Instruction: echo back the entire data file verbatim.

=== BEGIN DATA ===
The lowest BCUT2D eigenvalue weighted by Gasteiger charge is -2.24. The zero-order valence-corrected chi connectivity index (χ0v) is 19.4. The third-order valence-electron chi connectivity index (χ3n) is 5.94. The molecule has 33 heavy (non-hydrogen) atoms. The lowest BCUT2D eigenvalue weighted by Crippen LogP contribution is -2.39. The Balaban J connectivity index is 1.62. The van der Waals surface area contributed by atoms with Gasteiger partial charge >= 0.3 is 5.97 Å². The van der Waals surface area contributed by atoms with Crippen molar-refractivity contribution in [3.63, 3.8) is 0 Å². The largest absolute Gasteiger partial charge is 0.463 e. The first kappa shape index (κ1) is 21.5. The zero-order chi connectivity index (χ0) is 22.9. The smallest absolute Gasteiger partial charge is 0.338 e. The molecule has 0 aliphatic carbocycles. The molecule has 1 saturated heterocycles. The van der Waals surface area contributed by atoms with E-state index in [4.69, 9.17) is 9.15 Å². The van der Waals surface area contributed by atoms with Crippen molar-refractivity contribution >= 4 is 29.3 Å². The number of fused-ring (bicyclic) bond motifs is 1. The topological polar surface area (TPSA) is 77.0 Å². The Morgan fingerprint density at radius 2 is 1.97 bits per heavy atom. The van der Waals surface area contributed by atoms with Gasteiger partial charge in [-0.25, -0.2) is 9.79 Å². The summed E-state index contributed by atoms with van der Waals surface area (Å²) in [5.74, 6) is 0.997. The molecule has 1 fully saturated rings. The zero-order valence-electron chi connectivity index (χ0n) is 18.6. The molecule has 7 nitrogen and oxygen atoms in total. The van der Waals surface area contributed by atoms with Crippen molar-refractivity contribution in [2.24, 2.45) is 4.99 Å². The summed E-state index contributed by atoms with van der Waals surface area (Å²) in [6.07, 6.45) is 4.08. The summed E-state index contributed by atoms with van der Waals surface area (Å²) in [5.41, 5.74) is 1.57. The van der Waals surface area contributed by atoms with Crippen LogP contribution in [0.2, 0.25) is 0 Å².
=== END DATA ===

The lowest BCUT2D eigenvalue weighted by Gasteiger charge is -2.24. The zero-order valence-corrected chi connectivity index (χ0v) is 19.4. The third-order valence-electron chi connectivity index (χ3n) is 5.94. The molecule has 33 heavy (non-hydrogen) atoms. The lowest BCUT2D eigenvalue weighted by Crippen LogP contribution is -2.39. The Balaban J connectivity index is 1.62. The van der Waals surface area contributed by atoms with Gasteiger partial charge >= 0.3 is 5.97 Å². The van der Waals surface area contributed by atoms with Crippen molar-refractivity contribution in [3.63, 3.8) is 0 Å². The largest absolute Gasteiger partial charge is 0.463 e. The first kappa shape index (κ1) is 21.5. The zero-order chi connectivity index (χ0) is 22.9. The smallest absolute Gasteiger partial charge is 0.338 e. The molecule has 0 aliphatic carbocycles. The molecule has 1 saturated heterocycles. The van der Waals surface area contributed by atoms with E-state index in [4.69, 9.17) is 9.15 Å². The van der Waals surface area contributed by atoms with Crippen molar-refractivity contribution >= 4 is 29.3 Å². The number of fused-ring (bicyclic) bond motifs is 1. The topological polar surface area (TPSA) is 77.0 Å². The Morgan fingerprint density at radius 2 is 1.97 bits per heavy atom. The van der Waals surface area contributed by atoms with Gasteiger partial charge in [-0.25, -0.2) is 9.79 Å². The summed E-state index contributed by atoms with van der Waals surface area (Å²) in [5.74, 6) is 0.997. The molecule has 1 fully saturated rings. The zero-order valence-electron chi connectivity index (χ0n) is 18.6. The molecule has 7 nitrogen and oxygen atoms in total. The van der Waals surface area contributed by atoms with Crippen molar-refractivity contribution in [2.24, 2.45) is 4.99 Å². The summed E-state index contributed by atoms with van der Waals surface area (Å²) in [6.07, 6.45) is 4.08. The summed E-state index contributed by atoms with van der Waals surface area (Å²) in [5.41, 5.74) is 1.57. The van der Waals surface area contributed by atoms with Crippen LogP contribution in [0.2, 0.25) is 0 Å².